Analogy of the War on Terror

Today is September 11. The day is significant not just for the terrorist attack that occurred but the counter-terrorism effort it begat. I’ve never before expressed my opinion on this wider “War on Terror” and have hitherto confined my commentary to specific pieces of it. But I think it’s time we try to understand the War on Terror as a whole, and I think the best way to do that is through an analogy.

Think of terrorism as a disease like gangrene. Imagine that the president learns of an outbreak of gangrene in New York City. He orders doctors to round up people who have discolored toes and amputate their feet. However, the doctors sometimes guess wrongly and amputate the feet of non-infected people.

Later, it turns out that not only did the doctors amputate many healthy people, but that they did not wash their knives, and have given gangrene to people who did not previously have it. To correct this, the president orders a second round of amputations, but somehow the doctors forget to wash the knives, so the problem reoccurs and gangrene continues to spread.

Doctors learn that gangrene may be caused by diabetes and long-term smoking, and that efforts to prevent these maladies will diminish the likelihood of future gangrene outbreaks. The president dismisses these explanations as “blame-the-patient” propaganda and declares that gangrene is in reality caused by other-worldly demons. He said there is no way for an earthly being to reason with the demons or control them in any way other than to amputate the limbs they inhabit.

Back to the real world now. My position on terrorism is that the government will have to put some people in prison and may even have to kill some people, just like in our example in which some people really do need amputations. However, the government has killed a lot of people with nothing to do with terrorism, just like our doctors amputated the limbs of uninfected people.

Secondly, much of the terrorism since 9/11 has come as a result of US counter-terrorism and would not have occurred without it. The Fort Hood Shooter is just one of many people who became a murderer because of counter-terrorism operations, just like the patients in our example who became infected only after the first round of amputations.

Lastly, the real president of the US (George W. Bush for most of this War) really did say things about terrorism as stupid as those in our example, where the fictitious president blames the disease on supernatural forces. And just like in our analogy, efforts to understand the disease were dismissed in real-life as “blame-America-first.”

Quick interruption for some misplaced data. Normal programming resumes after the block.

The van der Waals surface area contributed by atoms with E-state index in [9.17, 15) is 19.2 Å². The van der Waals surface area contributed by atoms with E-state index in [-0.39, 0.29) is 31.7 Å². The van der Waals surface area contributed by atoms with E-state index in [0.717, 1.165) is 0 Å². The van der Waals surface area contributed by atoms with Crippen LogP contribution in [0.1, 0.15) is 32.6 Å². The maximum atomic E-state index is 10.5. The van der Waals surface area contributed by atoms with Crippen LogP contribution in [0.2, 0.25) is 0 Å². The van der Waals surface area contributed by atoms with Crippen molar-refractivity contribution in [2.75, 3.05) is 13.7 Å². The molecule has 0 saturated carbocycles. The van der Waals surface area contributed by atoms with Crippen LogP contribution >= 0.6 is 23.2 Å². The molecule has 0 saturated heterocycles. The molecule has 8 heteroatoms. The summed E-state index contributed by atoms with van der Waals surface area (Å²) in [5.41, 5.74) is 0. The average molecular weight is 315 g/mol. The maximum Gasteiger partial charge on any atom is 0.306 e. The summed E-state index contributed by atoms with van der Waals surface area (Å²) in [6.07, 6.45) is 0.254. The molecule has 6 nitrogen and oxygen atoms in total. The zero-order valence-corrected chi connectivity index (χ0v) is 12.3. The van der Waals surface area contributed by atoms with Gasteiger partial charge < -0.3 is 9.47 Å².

How can we expect to cure a disease when we’re not even interested in its causes?

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5 Responses to “Analogy of the War on Terror”

  1. Sylvia Olson Says:

    Hey, Andy,

    I thought your analogy was excellent! The points you made need to be voiced more often, and the use of the analogy was a clever way of showing how ridiculous the official U.S. thinking and policy have been.

    I was less impressed with the links to “nothing to do with terrorism” and “without it,” mostly because they are pretty old and people might think they no longer apply. I didn’t find the “stupid” link particularly helpful, either, because I didn’t think it showed Bush at anywhere close to his most stupid, and I didn’t see anything in that speech that approached blaming terrorism on supernatural forces.

    Will you be exploring the causes of terrorism in a future essay? I would love to see you do that.

    I don’t know if you are on the LP mailing list or not — we seem to have been added lately for some reason — but I thought the message we received from them this morning was quite good and appropriate to the topic, so I’ll paste it below:

    Libertarian U.S. Senate Candidate and Airline Pilot Makes Statement on Ninth Anniversary of 9/11

    ATLANTA, GA – Chuck Donovan, candidate for U.S. Senator from the state of Georgia, issued the following statement on the anniversary of the terrorist attacks of September 11, 2001:

    “Like most Americans, I took the attacks of 9/11 very hard. As a professional pilot, I took them personally. We pilots had been trained with a plan to deal with hijackers, a plan we were told included team members outside of our cockpits. September 11, 2001 showed us we were disarmed and alone.

    “Nine years later, we Americans are more and more restricted from using the tools of self-defense. Far too often and in far too many ways, we find ourselves helplessly at the mercy of a government we cannot rely on.

    “The government’s reaction to 9/11 was to energetically use its two favorite tactics: to expand power at the expense of our liberty, and to spend lots more money. Neither the poorly named “Patriot Act” nor the new Department of Homeland Security held anyone in government responsible for their failures that day. They also failed to effectively deal with the clearly exposed lack of inter-agency coordination.